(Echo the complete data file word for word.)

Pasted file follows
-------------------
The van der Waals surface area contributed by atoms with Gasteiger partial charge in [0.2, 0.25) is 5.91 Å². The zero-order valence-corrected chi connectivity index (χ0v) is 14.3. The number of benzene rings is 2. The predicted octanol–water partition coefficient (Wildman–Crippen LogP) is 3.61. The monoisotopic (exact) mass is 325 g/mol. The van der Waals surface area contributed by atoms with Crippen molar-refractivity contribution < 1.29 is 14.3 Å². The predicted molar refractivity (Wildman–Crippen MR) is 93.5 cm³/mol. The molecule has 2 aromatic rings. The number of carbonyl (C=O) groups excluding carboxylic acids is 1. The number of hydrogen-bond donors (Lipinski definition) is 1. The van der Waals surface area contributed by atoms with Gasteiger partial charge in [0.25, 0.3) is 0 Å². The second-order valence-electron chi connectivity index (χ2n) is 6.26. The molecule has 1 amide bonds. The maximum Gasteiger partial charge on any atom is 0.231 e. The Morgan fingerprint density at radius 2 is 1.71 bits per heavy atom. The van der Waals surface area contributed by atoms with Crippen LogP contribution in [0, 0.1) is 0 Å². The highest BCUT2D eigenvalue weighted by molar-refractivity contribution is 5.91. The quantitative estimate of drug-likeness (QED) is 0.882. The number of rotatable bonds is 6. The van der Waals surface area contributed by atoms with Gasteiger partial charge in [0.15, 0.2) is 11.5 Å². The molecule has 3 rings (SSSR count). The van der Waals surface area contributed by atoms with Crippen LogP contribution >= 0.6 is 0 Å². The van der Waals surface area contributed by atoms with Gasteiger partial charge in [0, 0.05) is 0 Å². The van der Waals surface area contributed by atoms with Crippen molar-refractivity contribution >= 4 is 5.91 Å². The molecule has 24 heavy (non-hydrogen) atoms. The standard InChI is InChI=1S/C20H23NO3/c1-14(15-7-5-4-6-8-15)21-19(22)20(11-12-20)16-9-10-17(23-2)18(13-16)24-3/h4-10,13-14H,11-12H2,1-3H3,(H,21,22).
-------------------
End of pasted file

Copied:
The van der Waals surface area contributed by atoms with Gasteiger partial charge in [0.2, 0.25) is 5.91 Å². The zero-order valence-corrected chi connectivity index (χ0v) is 14.3. The number of benzene rings is 2. The predicted octanol–water partition coefficient (Wildman–Crippen LogP) is 3.61. The monoisotopic (exact) mass is 325 g/mol. The van der Waals surface area contributed by atoms with Crippen molar-refractivity contribution < 1.29 is 14.3 Å². The predicted molar refractivity (Wildman–Crippen MR) is 93.5 cm³/mol. The molecule has 2 aromatic rings. The number of carbonyl (C=O) groups excluding carboxylic acids is 1. The number of hydrogen-bond donors (Lipinski definition) is 1. The van der Waals surface area contributed by atoms with Gasteiger partial charge in [0.25, 0.3) is 0 Å². The second-order valence-electron chi connectivity index (χ2n) is 6.26. The molecule has 1 amide bonds. The maximum Gasteiger partial charge on any atom is 0.231 e. The Morgan fingerprint density at radius 2 is 1.71 bits per heavy atom. The van der Waals surface area contributed by atoms with Crippen LogP contribution in [0, 0.1) is 0 Å². The highest BCUT2D eigenvalue weighted by molar-refractivity contribution is 5.91. The quantitative estimate of drug-likeness (QED) is 0.882. The number of rotatable bonds is 6. The van der Waals surface area contributed by atoms with Gasteiger partial charge in [0.15, 0.2) is 11.5 Å². The molecule has 3 rings (SSSR count). The van der Waals surface area contributed by atoms with Crippen LogP contribution >= 0.6 is 0 Å². The van der Waals surface area contributed by atoms with Gasteiger partial charge in [0, 0.05) is 0 Å². The van der Waals surface area contributed by atoms with Crippen molar-refractivity contribution >= 4 is 5.91 Å². The molecule has 24 heavy (non-hydrogen) atoms. The standard InChI is InChI=1S/C20H23NO3/c1-14(15-7-5-4-6-8-15)21-19(22)20(11-12-20)16-9-10-17(23-2)18(13-16)24-3/h4-10,13-14H,11-12H2,1-3H3,(H,21,22).